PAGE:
How Coronavirus might change our world
We’ll get through this, as we have gotten through other problems in the past. But things are likely to be different. Crises can bring us together, but they also point out our weaknesses — in our government, our economic structure, and our culture. Sometimes they bring hope for improvement, sometimes they lead to xenophobia and a clamping down on rights and freedoms. It’s usually not one or the other — there are gains and there are losses.
Here’s a summary of the thoughts of economists, social scientists, and political pundits who are paid to think about these things…
The person standing next to us could be carrying something we don’t want. We’ll think more about maintaining distance, and so they’ll be less hugging and touching, and shaking hands may become an outdated quaint custom. We may come to feel more comfortable alone and in the safety of our homes.
But that suggests that there’s also a likelihood that agoraphobia will increase – that’s an anxiety disorder triggered by a fear of becoming a victim. A person with agoraphobia is afraid to leave environments they know or consider to be safe — in extreme cases they’re housebound. The incidence right now is less than 1%, but they may go up. We may also find that social distancing can make people feel disconnected, and that can lead to stress. Stress in turn can lead to a variety of illnesses, including heart disease, depression, and dementia.
The United States is no longer the international leader. Our government’s narrow self-interest and incompetence has put the final nail in a coffin that began closing with our scapegoating of immigrants, alienation of allies, warring with our trade partners, and dropping out of world organizations. Instead, the world will be looking to China to lead the way.
But we might see more international cooperation. Our inability to handle the pandemic on our own will likely lead us to dump the “America First” ideology, and forge stronger world-wide organizations so governments can develop contingency plans and direct resources as they’re needed to combat our mutual challenges.
We’ll have a greater respect for the people who have risked their lives for our well-being — doctors, nurses, scientists, pharmacists, and other serving our needs. Maybe the celebrities and athletes that we so adore and pay lots of money to will be held in a more appropriate place in our minds. Thanks for the entertainment, but you’re not my hero. Perhaps, too, we’ll come to see patriotism more in terms of contributing to our community rather than blowing up someone else’s.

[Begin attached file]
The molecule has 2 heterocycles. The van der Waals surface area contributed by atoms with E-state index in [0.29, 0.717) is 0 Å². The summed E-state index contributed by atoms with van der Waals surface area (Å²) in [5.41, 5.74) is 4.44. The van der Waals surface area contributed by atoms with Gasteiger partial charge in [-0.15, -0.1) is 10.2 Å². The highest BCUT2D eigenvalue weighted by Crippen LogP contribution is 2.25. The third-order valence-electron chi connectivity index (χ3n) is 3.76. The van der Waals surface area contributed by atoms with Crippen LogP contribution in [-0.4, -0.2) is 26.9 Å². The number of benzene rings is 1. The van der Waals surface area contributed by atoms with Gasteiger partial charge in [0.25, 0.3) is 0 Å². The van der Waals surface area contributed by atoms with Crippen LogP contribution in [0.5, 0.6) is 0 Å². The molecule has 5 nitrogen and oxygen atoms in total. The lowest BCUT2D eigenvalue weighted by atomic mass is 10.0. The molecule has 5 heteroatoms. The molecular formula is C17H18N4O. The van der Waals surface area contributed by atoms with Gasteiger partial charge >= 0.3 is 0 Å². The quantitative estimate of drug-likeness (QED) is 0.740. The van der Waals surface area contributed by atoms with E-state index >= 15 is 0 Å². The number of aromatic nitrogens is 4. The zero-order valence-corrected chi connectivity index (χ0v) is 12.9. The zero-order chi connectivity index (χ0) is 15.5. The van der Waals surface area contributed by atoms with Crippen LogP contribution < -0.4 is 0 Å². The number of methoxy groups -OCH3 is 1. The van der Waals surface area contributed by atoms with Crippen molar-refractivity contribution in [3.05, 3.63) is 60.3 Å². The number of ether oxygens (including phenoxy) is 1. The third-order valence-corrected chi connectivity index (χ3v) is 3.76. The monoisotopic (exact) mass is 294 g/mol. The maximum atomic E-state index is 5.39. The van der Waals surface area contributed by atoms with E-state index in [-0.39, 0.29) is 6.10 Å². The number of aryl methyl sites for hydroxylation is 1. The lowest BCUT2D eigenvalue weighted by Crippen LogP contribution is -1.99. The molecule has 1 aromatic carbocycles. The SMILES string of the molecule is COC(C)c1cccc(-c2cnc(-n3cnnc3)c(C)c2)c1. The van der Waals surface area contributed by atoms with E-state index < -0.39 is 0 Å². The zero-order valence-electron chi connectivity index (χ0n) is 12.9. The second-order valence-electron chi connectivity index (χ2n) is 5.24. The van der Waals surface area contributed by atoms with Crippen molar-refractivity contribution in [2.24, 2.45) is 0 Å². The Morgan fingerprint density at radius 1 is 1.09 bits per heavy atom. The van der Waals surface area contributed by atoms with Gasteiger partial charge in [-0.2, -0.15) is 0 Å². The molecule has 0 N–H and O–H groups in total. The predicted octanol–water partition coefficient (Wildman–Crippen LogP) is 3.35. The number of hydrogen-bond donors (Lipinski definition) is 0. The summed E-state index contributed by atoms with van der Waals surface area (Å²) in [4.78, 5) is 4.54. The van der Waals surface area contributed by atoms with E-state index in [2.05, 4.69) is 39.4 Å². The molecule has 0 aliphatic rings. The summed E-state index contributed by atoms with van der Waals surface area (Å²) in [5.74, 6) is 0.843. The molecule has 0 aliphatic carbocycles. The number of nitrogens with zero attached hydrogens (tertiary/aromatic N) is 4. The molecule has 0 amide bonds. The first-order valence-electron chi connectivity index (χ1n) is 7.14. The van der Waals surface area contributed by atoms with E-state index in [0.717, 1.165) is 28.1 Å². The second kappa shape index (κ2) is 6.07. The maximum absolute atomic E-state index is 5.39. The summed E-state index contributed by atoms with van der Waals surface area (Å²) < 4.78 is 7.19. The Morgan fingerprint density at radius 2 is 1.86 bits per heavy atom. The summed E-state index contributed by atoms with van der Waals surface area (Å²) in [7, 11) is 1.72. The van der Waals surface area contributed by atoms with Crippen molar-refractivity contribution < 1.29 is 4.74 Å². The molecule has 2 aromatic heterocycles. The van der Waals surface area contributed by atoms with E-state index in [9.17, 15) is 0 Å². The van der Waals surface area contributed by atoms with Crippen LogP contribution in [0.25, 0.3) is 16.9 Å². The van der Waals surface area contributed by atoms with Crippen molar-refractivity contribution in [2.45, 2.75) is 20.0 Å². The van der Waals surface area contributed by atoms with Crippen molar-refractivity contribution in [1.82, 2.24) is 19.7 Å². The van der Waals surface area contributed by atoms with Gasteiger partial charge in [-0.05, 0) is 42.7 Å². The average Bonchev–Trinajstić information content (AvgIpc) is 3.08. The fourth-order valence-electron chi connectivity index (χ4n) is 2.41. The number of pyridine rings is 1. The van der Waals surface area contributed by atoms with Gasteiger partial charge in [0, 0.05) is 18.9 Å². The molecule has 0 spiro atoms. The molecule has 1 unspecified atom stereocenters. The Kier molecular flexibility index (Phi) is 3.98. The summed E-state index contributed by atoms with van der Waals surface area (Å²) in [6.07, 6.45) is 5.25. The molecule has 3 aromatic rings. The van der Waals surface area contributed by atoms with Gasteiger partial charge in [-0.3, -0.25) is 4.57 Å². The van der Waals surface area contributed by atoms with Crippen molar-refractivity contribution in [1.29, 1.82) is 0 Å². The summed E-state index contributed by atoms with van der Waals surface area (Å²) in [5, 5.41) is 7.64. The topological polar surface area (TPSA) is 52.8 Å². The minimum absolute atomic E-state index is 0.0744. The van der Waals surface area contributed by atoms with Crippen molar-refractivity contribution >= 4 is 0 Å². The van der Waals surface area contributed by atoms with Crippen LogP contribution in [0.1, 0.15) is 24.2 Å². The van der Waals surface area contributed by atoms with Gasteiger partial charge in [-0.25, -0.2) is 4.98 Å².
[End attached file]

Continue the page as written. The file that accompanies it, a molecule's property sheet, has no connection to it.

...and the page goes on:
We may again realize that expertise matters, that government is for serious people, not for populists and reality TV starts who put their kiddies in powerful positions. Governments need to be staffed by experts and policies must be based on well-reasoned judgement. And we may remember that facts matter and science rules – we can’t afford to believe something simply because it fits with what we’d like to believe.
We’ll also remember that it’s government that protects its citizens, and size matters. The various departments and agencies that have been set up over the years was not about boondoggling; they are necessary organizations staffed with people who work for the public good.
And with that we’ll also remember that corporations have one agenda — earning money. They do not work for the public good unless there’s a profit to be turned. So looking for them to provide the products we need is not such a good idea. The capitalist mindset can not think beyond profit and so cannot address national problems.
Maybe the biggest winner will be climate change. The reduction in activity has had a measurable impact on air pollution – its estimated that, in China alone, emission reductions since the start of the pandemic has saved the lives of at least 1,400 children under five and 51,700 adults over 70.